"Just because they have not conceded a goal to date doesn’t meant that we can’t create and score goals on Sunday.
"Cork are the benchmark, both at Senior and Intermediate in the past number of years.
"They've been beaten in the past two Intermediate Finals so they know what it takes to get to Croke Park.
“But if we play to our potential, we will be hard to beat."
Doherty Woodshavings Antrim Junior final: Tonight: Friday September 7 (6.30pm in Cloughmills): Brídíní Óga Glenravel v Loughgiel Shamrocks
BRÍDÍNÍ ÓGA Glenravel are hoping to buck a trend that they started three seasons ago when they first reached the Doherty Woodshavings Antrim Junior final.
They lost that final to Cargin, but bounced back in 2016 to take the title at the expense of Dunloy, who in turn fought back to take last year’s title by beating Loughgiel in the final.
Tonight the Shamrocks will want to put last season behind them by bringing to a close a hectic eight days for both themselves and their opponents.
This has been a really compressed championship with Antrim’s under 16s qualification for, and then success in, the All-Ireland final leading to the postponement of both clubs’ quarter-finals until last Thursday.
Glenravel started four of the team that won the All-Ireland to beat Ballycastle on Thursday and then Creggan on Monday, while Mary McKillen played well for the Shamrocks in their wins over St Paul’s Belfast and Ahoghill.
Loughgiel won Division 3 of the league and came through the acknowledged tougher side of the draw and as a consequence will be slight favourites to land the title that slipped away from them this time last year.
Three of the side, Méadhbh McCormick, Anna Connolly and Rebecca Hargan, picked up All-Ireland minor medals with the Saffrons last season, with Anna adding a second medal this year.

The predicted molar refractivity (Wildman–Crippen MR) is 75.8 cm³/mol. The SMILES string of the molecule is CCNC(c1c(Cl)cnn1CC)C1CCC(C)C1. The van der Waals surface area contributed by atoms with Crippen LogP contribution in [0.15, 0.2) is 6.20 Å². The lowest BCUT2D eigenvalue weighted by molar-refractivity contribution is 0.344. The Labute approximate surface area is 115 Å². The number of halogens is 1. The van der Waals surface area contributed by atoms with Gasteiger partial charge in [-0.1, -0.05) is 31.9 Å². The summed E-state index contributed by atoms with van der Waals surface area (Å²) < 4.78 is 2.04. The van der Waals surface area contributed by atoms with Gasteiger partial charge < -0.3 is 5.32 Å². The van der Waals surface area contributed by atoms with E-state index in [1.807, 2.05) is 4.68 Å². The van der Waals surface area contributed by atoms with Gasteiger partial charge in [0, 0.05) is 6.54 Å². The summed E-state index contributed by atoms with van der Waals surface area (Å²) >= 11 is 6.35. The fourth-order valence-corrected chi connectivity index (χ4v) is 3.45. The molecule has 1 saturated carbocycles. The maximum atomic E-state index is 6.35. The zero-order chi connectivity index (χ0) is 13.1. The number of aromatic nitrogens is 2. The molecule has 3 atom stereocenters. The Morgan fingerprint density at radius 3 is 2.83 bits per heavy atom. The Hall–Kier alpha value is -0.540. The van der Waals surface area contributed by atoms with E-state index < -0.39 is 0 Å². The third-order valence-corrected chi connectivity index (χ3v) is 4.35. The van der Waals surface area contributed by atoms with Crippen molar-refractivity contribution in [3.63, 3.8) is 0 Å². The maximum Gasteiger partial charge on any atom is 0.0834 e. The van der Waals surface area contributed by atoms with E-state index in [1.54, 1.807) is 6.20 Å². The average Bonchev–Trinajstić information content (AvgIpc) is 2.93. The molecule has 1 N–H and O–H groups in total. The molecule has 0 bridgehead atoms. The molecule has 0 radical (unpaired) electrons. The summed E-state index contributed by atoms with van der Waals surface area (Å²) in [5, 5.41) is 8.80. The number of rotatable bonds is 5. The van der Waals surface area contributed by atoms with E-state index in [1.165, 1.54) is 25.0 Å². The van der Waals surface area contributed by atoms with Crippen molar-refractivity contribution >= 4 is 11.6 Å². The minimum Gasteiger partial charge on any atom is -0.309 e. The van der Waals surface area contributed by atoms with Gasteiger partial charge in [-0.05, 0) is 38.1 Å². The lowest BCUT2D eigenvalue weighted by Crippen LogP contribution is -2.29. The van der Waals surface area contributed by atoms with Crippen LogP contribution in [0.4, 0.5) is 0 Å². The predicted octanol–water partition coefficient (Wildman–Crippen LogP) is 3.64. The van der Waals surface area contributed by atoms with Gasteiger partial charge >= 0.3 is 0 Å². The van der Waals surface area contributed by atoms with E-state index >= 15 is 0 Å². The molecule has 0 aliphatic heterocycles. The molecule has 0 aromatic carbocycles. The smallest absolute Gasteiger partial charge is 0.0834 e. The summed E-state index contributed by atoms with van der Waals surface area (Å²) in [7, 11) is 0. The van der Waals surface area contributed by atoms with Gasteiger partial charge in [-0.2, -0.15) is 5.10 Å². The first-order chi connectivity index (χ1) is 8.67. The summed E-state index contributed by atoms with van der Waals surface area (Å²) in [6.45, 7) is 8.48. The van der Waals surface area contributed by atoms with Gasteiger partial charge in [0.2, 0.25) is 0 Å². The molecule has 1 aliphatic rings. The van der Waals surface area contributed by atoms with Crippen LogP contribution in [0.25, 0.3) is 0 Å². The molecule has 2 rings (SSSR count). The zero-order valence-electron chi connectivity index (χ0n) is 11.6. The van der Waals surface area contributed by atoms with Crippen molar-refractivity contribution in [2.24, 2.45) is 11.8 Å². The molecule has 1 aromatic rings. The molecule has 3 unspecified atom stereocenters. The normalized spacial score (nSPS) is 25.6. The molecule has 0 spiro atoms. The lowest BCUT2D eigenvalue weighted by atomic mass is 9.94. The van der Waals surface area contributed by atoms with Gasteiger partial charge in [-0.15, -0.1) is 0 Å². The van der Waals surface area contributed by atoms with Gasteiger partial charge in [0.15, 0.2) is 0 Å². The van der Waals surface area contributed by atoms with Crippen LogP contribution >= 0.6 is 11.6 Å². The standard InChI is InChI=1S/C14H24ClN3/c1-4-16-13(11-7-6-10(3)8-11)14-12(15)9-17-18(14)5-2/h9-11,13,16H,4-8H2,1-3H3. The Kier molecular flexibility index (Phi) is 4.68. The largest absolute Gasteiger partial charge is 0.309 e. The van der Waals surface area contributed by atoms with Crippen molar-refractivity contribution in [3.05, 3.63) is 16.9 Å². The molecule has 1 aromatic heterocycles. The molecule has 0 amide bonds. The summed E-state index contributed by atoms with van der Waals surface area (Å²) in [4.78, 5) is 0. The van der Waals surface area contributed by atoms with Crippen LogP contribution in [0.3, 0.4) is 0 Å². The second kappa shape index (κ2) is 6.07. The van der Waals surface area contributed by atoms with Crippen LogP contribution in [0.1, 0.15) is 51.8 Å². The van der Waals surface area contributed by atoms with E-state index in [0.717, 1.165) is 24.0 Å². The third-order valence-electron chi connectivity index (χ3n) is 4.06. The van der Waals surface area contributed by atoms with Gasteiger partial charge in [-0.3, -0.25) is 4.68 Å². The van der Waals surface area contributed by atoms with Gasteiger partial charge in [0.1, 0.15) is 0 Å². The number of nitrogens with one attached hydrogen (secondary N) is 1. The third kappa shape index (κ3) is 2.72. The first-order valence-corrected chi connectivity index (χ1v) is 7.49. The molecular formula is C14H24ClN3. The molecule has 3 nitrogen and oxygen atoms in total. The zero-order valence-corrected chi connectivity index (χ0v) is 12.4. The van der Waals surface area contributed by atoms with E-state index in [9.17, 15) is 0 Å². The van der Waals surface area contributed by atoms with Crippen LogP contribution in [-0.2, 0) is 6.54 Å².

Her pace had a big impact on the games to date. Along with Annie Lynn on the other wing and the experienced Joanne Gillan in the corner, this trio has exposed slow defenders and picked off the majority of the scores.
This is a completely new Brídíní Óga team; the medallists from two seasons ago have all moved to the Intermediate grade and will compete in the semi-final next weekend.
The under 16s provide the pace in their challenge with the inside forwards, Oonagh Ward, Sabrina Speers and Amy Traynor, accounting for almost all the scores, while captain and Kilkenny native Caroline McFadden is the leader of the defence.
It should be a good match – but the trend of the last few seasons should continue with last season’s losing finalists returning to celebrate this season.
Armagh Senior Championship semi-final replay: Friday September 7 (7pm, Athletic Grounds): Keady v Granemore
IT WAS a long evening in the Athletic Grounds last Wednesday and even after extra time holders and three-in-row chasing Granemore couldn’t shake off the challenge of Keady in the Armagh senior championship.
It means they all have to do it again Tnight to see who will play Middletown in the final on Sunday week.
Rachel Merry was the key to Granemore’s survival last week as the county forward shot 1-7 in the 1-10 each draw – and the holders really did come back from the brink as they trailed 0-6 to 0-2 after 42 minutes, both points from Merry frees.
Sub Corrina Dowyle was the only other Granemore scorer in ordinary time, bringing them level in the 9th minute of injury-time. Keady were also a point to the good in injury-time of extra time only for Merry to pop over the equaliser from a free.
So Keady will possibly feel that they were unlucky last day out. They produced a solid defensive performance throughout but should really have capitalised better during that period of dominance over the first 40 minutes.
They will still be underdogs for the replay – but very dangerous underdogs because of the experience of Orlagh Murrya, Sarah Molloy, Kerrie-Ann Tamney, Kelly-Anne Comiskey and Catherine McCooey.
Granemore though should make it through.